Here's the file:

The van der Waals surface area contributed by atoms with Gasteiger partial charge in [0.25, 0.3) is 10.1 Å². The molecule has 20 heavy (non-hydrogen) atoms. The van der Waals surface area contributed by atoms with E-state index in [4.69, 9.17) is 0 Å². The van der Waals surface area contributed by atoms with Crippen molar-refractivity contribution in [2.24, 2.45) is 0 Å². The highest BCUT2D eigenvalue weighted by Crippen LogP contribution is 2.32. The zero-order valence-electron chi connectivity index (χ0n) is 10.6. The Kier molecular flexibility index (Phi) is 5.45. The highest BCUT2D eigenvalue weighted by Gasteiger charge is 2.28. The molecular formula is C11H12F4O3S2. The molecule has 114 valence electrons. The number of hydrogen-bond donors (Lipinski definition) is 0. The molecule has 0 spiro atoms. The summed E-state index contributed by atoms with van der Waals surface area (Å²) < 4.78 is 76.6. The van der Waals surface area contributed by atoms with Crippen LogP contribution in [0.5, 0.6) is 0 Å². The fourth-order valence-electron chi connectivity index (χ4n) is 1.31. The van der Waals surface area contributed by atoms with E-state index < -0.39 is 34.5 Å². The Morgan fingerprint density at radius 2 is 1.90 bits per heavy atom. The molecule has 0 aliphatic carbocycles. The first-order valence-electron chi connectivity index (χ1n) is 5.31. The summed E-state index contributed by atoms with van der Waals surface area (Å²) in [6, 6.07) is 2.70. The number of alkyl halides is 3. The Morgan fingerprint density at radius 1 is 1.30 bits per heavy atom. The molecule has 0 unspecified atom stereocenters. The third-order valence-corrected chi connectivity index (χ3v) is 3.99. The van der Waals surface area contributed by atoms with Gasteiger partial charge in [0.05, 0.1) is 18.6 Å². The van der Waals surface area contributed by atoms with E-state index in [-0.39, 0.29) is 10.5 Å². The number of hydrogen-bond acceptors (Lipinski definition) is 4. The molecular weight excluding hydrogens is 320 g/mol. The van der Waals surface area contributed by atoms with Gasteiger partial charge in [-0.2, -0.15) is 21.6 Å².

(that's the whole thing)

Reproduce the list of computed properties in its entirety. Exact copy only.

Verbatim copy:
The van der Waals surface area contributed by atoms with Gasteiger partial charge in [0.25, 0.3) is 10.1 Å². The molecule has 20 heavy (non-hydrogen) atoms. The van der Waals surface area contributed by atoms with E-state index in [4.69, 9.17) is 0 Å². The van der Waals surface area contributed by atoms with Crippen molar-refractivity contribution in [2.24, 2.45) is 0 Å². The highest BCUT2D eigenvalue weighted by Crippen LogP contribution is 2.32. The zero-order valence-electron chi connectivity index (χ0n) is 10.6. The Kier molecular flexibility index (Phi) is 5.45. The highest BCUT2D eigenvalue weighted by Gasteiger charge is 2.28. The molecular formula is C11H12F4O3S2. The molecule has 114 valence electrons. The number of hydrogen-bond donors (Lipinski definition) is 0. The molecule has 0 spiro atoms. The summed E-state index contributed by atoms with van der Waals surface area (Å²) < 4.78 is 76.6. The van der Waals surface area contributed by atoms with Crippen LogP contribution in [0.5, 0.6) is 0 Å². The fourth-order valence-electron chi connectivity index (χ4n) is 1.31. The van der Waals surface area contributed by atoms with E-state index < -0.39 is 34.5 Å². The Morgan fingerprint density at radius 2 is 1.90 bits per heavy atom. The molecule has 0 aliphatic carbocycles. The first-order valence-electron chi connectivity index (χ1n) is 5.31. The summed E-state index contributed by atoms with van der Waals surface area (Å²) in [6, 6.07) is 2.70. The number of alkyl halides is 3. The Morgan fingerprint density at radius 1 is 1.30 bits per heavy atom. The molecule has 0 unspecified atom stereocenters. The third-order valence-corrected chi connectivity index (χ3v) is 3.99. The van der Waals surface area contributed by atoms with Gasteiger partial charge in [0.05, 0.1) is 18.6 Å². The van der Waals surface area contributed by atoms with E-state index in [-0.39, 0.29) is 10.5 Å². The number of hydrogen-bond acceptors (Lipinski definition) is 4. The molecular weight excluding hydrogens is 320 g/mol. The van der Waals surface area contributed by atoms with Gasteiger partial charge in [-0.2, -0.15) is 21.6 Å².